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Roofing, Inc., Appellant v. David Zavelson & Tracy Zavelson, Appellees,
No. 03-17-00550-CV, 2018 WL 5852680, at *1 (Tex. App. Nov. 9, 2018), the Texas
Court of Appeals addressed the validity of a subcontractor’s materialman’s liens.
In October 2014, David
Zavelson—but not Tracy Zavelson—signed a contract with Cox Development
Corporation to remodel and expand their home. Cox subcontracted “roofing and
flashing services” to Precision.
In December 2014, David
Zavelson terminated the contract with Cox. Shortly after David terminated the
contract, Precision filed two affidavits in the real property records of Travis
County claiming a lien on both the Property and the retainage in the total
amount of $15,374.00. Precision subsequently filed suit to hold the Zavelson’s
personally liable. Precision pursued its claim utilizing both the traditional
materialman’s lien statute, as well as Texas’s retainage statute.
Under Texas law, “[t]o
fix a lien on a homestead, the person who is to furnish material or perform
labor and the owner must execute a written contract setting forth the terms of
the agreement.” And, “[i]f the owner is married, the contract must be signed by
The Zavelson’s asserted
that this requirement was not met because Tracy did not sign the contract. The
trial court agreed and held that because Tracy had not signed the contract,
Precision’s traditional materialman’s lien claim could not move forward. Precision
would therefore only be left with the option to pursue its retainage claim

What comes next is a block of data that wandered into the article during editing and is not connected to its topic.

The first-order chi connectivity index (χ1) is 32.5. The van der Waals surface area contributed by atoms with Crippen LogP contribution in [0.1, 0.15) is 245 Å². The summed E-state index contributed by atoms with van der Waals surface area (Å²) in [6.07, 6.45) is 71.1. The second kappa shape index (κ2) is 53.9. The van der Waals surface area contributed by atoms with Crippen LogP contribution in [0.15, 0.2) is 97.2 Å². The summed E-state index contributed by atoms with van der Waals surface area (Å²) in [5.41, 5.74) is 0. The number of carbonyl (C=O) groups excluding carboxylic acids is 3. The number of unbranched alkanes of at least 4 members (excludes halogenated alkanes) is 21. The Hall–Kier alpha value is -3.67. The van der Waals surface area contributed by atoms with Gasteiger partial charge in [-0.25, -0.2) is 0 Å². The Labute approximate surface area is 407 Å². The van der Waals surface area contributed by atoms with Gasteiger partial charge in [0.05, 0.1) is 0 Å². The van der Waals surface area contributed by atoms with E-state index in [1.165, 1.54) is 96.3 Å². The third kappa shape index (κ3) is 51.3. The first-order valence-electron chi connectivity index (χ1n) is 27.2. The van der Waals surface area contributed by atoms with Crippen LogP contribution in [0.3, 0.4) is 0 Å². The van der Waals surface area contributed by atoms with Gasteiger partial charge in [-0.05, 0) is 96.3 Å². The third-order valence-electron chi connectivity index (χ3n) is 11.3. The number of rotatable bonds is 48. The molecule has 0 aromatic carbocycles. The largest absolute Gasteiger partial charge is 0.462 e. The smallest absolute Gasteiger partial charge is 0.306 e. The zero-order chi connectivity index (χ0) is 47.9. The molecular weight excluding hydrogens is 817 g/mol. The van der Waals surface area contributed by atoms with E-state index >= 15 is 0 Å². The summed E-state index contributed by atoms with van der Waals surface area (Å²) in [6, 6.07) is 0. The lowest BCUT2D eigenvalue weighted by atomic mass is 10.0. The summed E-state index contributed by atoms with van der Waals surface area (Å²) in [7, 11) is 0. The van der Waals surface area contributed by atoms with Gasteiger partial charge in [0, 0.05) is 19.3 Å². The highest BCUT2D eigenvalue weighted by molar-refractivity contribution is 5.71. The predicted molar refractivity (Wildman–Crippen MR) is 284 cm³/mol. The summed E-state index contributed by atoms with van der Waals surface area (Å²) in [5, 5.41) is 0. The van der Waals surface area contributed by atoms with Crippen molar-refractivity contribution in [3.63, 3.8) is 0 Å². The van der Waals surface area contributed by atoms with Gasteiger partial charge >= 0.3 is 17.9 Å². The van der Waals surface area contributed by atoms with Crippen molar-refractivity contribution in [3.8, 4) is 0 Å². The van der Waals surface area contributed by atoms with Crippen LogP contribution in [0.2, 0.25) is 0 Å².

Precision, the Court held that the plain statutory language reflects that the
legislature intended [Texas’s retainage statute] to address contractual, rather
than statutory, retainage claims. Because David’s contract with Cox did not
require him to retain funds as progress payments were made, David could not be
held personally liable for Cox’s default. Because Precision was left with no
remedy against the Zavelson’s, the statute also required the Court to force
Precision to pay the Zavelson’s attorney’s fees for bringing the claim.
that a lien on the owner’s property cannot be a derivative claimant’s sole
remedy for the failure to retain because it would undermine the statutory
purpose of protecting subcontractors and other derivative claimants working on
homesteads. Precision argued that such persons are usually not in a position to
see that the “highly technical legalities” to fix a lien to a homestead are
fulfilled. The Court of Appeals acknowledged those
concerns, but noted that its hands were tied based upon the plain language of
Although this decision is specific to Texas, this case is nonetheless a good reminder of the harsh outcome that can result in pursuing a materialman’s lien against a property owner. There are specific deadlines and requirements that must be met and a Court will be unable to provide any type of equitable remedy if they are not strictly followed. For this reason, we recommend all contractors should consider consulting a construction attorney to ensure their standard contracts provide an adequate remedy should a general contractor default.